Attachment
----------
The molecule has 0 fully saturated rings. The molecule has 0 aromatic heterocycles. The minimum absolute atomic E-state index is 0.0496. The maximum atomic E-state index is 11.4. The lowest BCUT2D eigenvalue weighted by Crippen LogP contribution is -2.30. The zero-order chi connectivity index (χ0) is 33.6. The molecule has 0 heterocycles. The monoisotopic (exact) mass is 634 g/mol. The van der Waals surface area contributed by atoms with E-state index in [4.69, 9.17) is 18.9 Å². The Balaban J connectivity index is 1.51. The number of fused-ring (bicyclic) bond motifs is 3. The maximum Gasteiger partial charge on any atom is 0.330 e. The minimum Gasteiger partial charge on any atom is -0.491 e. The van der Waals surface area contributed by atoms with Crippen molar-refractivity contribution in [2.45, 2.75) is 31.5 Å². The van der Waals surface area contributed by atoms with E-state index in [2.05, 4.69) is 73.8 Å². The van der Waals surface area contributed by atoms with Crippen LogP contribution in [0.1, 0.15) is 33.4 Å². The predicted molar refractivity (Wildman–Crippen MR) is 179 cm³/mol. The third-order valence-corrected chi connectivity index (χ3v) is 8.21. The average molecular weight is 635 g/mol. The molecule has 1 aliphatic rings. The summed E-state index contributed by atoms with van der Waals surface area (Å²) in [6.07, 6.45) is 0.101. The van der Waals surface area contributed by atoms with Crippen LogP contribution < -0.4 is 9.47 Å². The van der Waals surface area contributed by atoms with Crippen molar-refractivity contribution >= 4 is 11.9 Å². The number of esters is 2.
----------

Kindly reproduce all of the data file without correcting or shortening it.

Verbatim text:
The molecule has 0 fully saturated rings. The molecule has 0 aromatic heterocycles. The minimum absolute atomic E-state index is 0.0496. The maximum atomic E-state index is 11.4. The lowest BCUT2D eigenvalue weighted by Crippen LogP contribution is -2.30. The zero-order chi connectivity index (χ0) is 33.6. The molecule has 0 heterocycles. The monoisotopic (exact) mass is 634 g/mol. The van der Waals surface area contributed by atoms with E-state index in [4.69, 9.17) is 18.9 Å². The Balaban J connectivity index is 1.51. The number of fused-ring (bicyclic) bond motifs is 3. The maximum Gasteiger partial charge on any atom is 0.330 e. The minimum Gasteiger partial charge on any atom is -0.491 e. The van der Waals surface area contributed by atoms with Crippen molar-refractivity contribution in [2.45, 2.75) is 31.5 Å². The van der Waals surface area contributed by atoms with E-state index in [2.05, 4.69) is 73.8 Å². The van der Waals surface area contributed by atoms with Crippen LogP contribution in [0.1, 0.15) is 33.4 Å². The predicted molar refractivity (Wildman–Crippen MR) is 179 cm³/mol. The third-order valence-corrected chi connectivity index (χ3v) is 8.21. The average molecular weight is 635 g/mol. The molecule has 1 aliphatic rings. The summed E-state index contributed by atoms with van der Waals surface area (Å²) in [6.07, 6.45) is 0.101. The van der Waals surface area contributed by atoms with Crippen LogP contribution < -0.4 is 9.47 Å². The van der Waals surface area contributed by atoms with Crippen molar-refractivity contribution >= 4 is 11.9 Å². The number of esters is 2.